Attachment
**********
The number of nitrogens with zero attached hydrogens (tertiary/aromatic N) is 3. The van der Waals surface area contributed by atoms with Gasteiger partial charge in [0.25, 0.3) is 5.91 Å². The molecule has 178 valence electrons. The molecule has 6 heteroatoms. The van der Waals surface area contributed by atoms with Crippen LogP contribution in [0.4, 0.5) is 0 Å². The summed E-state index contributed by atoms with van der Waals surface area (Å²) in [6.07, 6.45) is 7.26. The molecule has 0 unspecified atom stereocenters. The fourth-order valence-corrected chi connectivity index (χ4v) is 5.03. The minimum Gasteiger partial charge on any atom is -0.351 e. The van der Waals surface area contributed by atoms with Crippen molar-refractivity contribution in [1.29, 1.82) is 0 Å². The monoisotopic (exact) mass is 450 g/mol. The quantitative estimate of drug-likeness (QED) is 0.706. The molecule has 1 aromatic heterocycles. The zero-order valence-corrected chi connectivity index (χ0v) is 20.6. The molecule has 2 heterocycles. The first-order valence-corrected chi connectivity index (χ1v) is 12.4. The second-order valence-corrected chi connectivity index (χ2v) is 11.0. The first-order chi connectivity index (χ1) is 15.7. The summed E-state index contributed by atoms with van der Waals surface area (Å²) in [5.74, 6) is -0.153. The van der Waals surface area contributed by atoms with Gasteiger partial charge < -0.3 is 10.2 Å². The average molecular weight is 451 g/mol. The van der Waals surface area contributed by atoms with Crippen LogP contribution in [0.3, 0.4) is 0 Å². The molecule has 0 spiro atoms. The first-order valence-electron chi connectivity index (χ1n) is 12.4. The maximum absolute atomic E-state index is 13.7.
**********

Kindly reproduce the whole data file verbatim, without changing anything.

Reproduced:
The number of nitrogens with zero attached hydrogens (tertiary/aromatic N) is 3. The van der Waals surface area contributed by atoms with Gasteiger partial charge in [0.25, 0.3) is 5.91 Å². The molecule has 178 valence electrons. The molecule has 6 heteroatoms. The van der Waals surface area contributed by atoms with Crippen LogP contribution in [0.4, 0.5) is 0 Å². The summed E-state index contributed by atoms with van der Waals surface area (Å²) in [6.07, 6.45) is 7.26. The molecule has 0 unspecified atom stereocenters. The fourth-order valence-corrected chi connectivity index (χ4v) is 5.03. The minimum Gasteiger partial charge on any atom is -0.351 e. The van der Waals surface area contributed by atoms with Crippen molar-refractivity contribution in [1.29, 1.82) is 0 Å². The monoisotopic (exact) mass is 450 g/mol. The quantitative estimate of drug-likeness (QED) is 0.706. The molecule has 1 aromatic heterocycles. The zero-order valence-corrected chi connectivity index (χ0v) is 20.6. The molecule has 2 heterocycles. The first-order valence-corrected chi connectivity index (χ1v) is 12.4. The second-order valence-corrected chi connectivity index (χ2v) is 11.0. The first-order chi connectivity index (χ1) is 15.7. The summed E-state index contributed by atoms with van der Waals surface area (Å²) in [5.74, 6) is -0.153. The van der Waals surface area contributed by atoms with Gasteiger partial charge < -0.3 is 10.2 Å². The average molecular weight is 451 g/mol. The van der Waals surface area contributed by atoms with Crippen LogP contribution in [0.3, 0.4) is 0 Å². The molecule has 0 spiro atoms. The first-order valence-electron chi connectivity index (χ1n) is 12.4. The maximum absolute atomic E-state index is 13.7.